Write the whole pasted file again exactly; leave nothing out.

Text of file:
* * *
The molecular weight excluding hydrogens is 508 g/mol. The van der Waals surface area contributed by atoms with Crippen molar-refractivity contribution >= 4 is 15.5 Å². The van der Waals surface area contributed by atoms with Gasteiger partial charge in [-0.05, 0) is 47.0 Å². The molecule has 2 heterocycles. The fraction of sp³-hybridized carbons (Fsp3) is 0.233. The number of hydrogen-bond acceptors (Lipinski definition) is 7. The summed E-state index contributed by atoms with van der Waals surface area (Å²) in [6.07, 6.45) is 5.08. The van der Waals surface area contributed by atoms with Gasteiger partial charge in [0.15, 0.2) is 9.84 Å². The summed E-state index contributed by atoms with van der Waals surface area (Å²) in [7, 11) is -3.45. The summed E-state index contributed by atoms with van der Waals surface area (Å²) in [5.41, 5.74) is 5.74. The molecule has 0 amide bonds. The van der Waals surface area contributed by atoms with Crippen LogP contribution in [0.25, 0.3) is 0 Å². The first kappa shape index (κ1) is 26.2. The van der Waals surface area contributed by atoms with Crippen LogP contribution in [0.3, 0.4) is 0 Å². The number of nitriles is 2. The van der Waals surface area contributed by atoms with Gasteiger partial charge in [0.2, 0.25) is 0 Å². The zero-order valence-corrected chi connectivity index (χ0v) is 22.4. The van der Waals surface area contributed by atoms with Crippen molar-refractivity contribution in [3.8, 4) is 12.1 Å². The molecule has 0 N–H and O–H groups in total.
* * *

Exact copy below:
The molecular weight excluding hydrogens is 508 g/mol. The van der Waals surface area contributed by atoms with Crippen molar-refractivity contribution >= 4 is 15.5 Å². The van der Waals surface area contributed by atoms with Gasteiger partial charge in [-0.05, 0) is 47.0 Å². The molecule has 2 heterocycles. The fraction of sp³-hybridized carbons (Fsp3) is 0.233. The number of hydrogen-bond acceptors (Lipinski definition) is 7. The summed E-state index contributed by atoms with van der Waals surface area (Å²) in [6.07, 6.45) is 5.08. The van der Waals surface area contributed by atoms with Gasteiger partial charge in [0.15, 0.2) is 9.84 Å². The summed E-state index contributed by atoms with van der Waals surface area (Å²) in [7, 11) is -3.45. The summed E-state index contributed by atoms with van der Waals surface area (Å²) in [5.41, 5.74) is 5.74. The molecule has 0 amide bonds. The van der Waals surface area contributed by atoms with Crippen LogP contribution in [0.25, 0.3) is 0 Å². The first kappa shape index (κ1) is 26.2. The van der Waals surface area contributed by atoms with Crippen LogP contribution in [0.3, 0.4) is 0 Å². The number of nitriles is 2. The van der Waals surface area contributed by atoms with Gasteiger partial charge in [0.2, 0.25) is 0 Å². The zero-order valence-corrected chi connectivity index (χ0v) is 22.4. The van der Waals surface area contributed by atoms with Crippen molar-refractivity contribution in [3.8, 4) is 12.1 Å². The molecule has 0 N–H and O–H groups in total.